11. Andrew Says:

      Ordinarily I enjoy your podcasts….. I would have thought a podcast about the 50th Anniversary would be a celebratory fun discussion. Instead you have delivered an opinion driven subjective rant with mostly negative thoughts, ironically about what is fundamentally a positive piece of late 60s art. Why do that?? Opinion to self-validate opinion?? I had to stop the podcast. Just enjoy the album. It’s just music. It’s meant to be fun, people. As for the erosive and ultimately toxic relativism between albums……forget it, it’s pointless.

      Reply

    12. BW Says:

      I’m also of the mind that “Revolver” is the better album. Always have been. Having said that, “Help!” and “Rubber Soul” also hold special places above “Sgt. Pepper” for me. I just loved that whole period. That being said, the coolness and innovation of Pepper can’t be denied. Why does “Getting Better” never get any love? Great song and that, along with “Reprise” could’ve actually fit on “Revolver”. Those songs sounded “Revolver/Beatley” to me. The rest of Sgt Pepper is something different entirely. Still a great album and such a huge departure from 66.

      Reply

    13. Pablo Ramon Says:

      After listening to the show, I sat down to listen to Pepper end to end again (not the new edition which I haven’t gotten just yet but the old remaster…) I couldn’t do it without some serious skipping. “Fixing A Hole” does nothing for me. I find the arrangement of “She’s Leaving Home” manipulative (I related to Robert’s comment, I felt the same way as a kid.) “When I’m 64″ and “Lovely Rita” are trifling. Much of the rest suffers from overexposure. The moments that really stood out for me this time around were the drumming on “A Day In The Life” and the interplay between the sitars and the strings around the 3 minute mark of “Within You Without You.”

      It’s difficult for me to really appreciate the cultural context except in the abstract, having been born the year Pepper was released. I see it as a landmark in that it expanded the vocabulary of popular music and introduced the idea that a “pop” album could be a coherent work, a statement in itself. That definitely counts for something, but it doesn’t necessarily make for the best, richest listening.

      Reply

      • Mark Astaire Says:

        You wrote . “I find the arrangement of “She’s Leaving Home” manipulative (I related to Robert’s comment, I felt the same way as a kid.)”. As I commented earlier I find it difficult to believe that when you were a kid you found the song manipulative. I was 8 years old when the album came out and I just sang along with the help of the printed lyrics. The objective comment about this song is that this is a 24 year old songwriter dealing sensitively with the emotional moment when a child leaves home. I don’t believe any child would even understand the reference of a man from the motor trade. Paul is often accused of a lack of depth. This song deals with a universal truth with empathy and insight. You can sing along as well.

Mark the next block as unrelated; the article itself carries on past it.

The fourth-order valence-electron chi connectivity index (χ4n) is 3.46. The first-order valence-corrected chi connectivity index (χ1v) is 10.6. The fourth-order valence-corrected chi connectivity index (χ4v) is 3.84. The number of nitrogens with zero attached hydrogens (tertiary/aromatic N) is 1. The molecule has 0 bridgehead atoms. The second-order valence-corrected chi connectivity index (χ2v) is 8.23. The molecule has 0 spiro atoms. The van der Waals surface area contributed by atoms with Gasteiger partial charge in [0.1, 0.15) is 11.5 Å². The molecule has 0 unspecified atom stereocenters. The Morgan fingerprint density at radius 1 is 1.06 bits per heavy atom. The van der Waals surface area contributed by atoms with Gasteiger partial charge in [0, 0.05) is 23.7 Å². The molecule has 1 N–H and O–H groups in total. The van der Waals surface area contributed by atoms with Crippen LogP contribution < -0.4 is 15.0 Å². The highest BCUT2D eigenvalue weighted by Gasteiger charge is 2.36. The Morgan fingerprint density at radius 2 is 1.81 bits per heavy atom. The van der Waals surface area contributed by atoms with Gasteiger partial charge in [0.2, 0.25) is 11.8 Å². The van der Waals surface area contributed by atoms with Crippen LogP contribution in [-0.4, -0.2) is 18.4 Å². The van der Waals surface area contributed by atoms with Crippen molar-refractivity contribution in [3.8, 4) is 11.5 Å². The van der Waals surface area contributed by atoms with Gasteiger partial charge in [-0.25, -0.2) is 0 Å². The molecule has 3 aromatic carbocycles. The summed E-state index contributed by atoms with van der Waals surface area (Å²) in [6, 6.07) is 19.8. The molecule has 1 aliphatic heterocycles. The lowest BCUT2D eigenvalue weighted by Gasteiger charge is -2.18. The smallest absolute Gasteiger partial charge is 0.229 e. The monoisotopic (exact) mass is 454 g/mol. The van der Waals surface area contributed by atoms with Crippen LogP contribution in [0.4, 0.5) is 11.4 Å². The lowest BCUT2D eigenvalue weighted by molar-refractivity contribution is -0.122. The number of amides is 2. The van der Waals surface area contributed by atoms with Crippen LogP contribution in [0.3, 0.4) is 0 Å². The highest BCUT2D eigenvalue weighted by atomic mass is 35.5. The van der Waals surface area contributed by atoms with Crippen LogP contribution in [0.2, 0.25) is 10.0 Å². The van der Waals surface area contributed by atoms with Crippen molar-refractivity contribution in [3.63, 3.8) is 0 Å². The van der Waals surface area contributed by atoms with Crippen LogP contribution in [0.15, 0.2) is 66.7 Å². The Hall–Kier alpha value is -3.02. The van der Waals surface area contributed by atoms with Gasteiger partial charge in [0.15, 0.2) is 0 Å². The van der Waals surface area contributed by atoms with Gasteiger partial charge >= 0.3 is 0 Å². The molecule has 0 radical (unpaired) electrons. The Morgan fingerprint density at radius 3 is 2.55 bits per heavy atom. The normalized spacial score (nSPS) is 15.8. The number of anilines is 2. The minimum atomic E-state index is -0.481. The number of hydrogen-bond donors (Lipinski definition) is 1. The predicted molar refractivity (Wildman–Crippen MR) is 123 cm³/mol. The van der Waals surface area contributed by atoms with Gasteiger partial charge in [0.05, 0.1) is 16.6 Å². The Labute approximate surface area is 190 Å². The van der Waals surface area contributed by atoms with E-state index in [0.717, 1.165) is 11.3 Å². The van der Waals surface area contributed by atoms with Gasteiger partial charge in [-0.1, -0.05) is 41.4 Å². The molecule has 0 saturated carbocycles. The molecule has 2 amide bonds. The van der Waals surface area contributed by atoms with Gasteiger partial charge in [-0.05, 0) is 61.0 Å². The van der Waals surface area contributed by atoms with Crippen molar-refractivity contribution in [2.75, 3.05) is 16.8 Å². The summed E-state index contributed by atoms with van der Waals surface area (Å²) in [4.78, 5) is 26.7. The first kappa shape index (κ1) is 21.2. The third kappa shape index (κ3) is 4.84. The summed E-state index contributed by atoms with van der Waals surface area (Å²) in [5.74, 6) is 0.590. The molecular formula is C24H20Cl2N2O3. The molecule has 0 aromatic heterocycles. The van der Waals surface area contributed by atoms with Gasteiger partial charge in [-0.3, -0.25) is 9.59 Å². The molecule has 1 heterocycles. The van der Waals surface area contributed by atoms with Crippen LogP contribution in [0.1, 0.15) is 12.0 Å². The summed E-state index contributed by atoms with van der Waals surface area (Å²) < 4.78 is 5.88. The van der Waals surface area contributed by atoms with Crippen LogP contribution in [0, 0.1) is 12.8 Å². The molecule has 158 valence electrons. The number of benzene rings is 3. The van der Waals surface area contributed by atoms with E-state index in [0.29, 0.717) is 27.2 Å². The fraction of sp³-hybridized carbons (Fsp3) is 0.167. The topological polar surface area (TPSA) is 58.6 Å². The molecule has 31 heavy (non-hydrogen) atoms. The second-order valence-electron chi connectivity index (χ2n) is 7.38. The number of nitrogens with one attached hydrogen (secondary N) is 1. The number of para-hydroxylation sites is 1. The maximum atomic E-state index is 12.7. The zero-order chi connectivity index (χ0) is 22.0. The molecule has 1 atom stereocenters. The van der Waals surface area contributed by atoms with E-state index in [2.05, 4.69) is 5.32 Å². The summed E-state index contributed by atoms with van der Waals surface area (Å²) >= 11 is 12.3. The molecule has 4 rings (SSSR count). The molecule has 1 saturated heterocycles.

Reply

        • Pablo Ramon Says:

          I was probably about 11 years old when I got my first copy of Pepper. What can I say? I was not a wide-eyed child. I was probably harder-nosed and more critical than I should have been at that age, but not everyone is allowed by life to have an innocent childhood, and not every mind works like yours. I was exposed to very challenging orchestral music at a very young age and was taught to think critically about music – composition, arrangement and performance.

          I have clear memories of finding the harp and strings in “She’s Leaving Home” cringe-worthy, even as a kid…and I felt the same way about “Michelle”…

          My comment was also about the arrangement, not the lyrics or the melody. I truly believe that with a George Martin arrangement it would almost certainly be a superior recording.

          As for the “lack of depth.” Well, yeah – Paul earns that criticism…but I don’t think it’s valid criticism of “She’s Leaving Home.” The lyrics have emotional resonance that the ham-handed arrangement, sadly, obliterates.

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    14. Paul Gase Says:

      Interesting discussion. This album may not be the best ever LP, or even the Beatles’ best – but it certainly drives passionate conversation.

      I think The Beatles end of touring/traveling had a major influence on the making of Pepper and not entirely positive. It’s often noted that now the band “had time” to really focus their efforts. I dunno – I think that “time” introduced a bit of self consciousness to Pepper. Maybe they had too much time, and maybe thought too much. Part of RS and Revolvers’ brilliance came from a hard working band that had to fit in sessions between tours – deadlines loomed – they worked hard without overthinking. Two superb albums with little or no self conscious conceits. I don’t know that the Beatles ever sounded as creatively effortless again after Revolver (and maybe PL/SFF and Hey Jude/Revolution).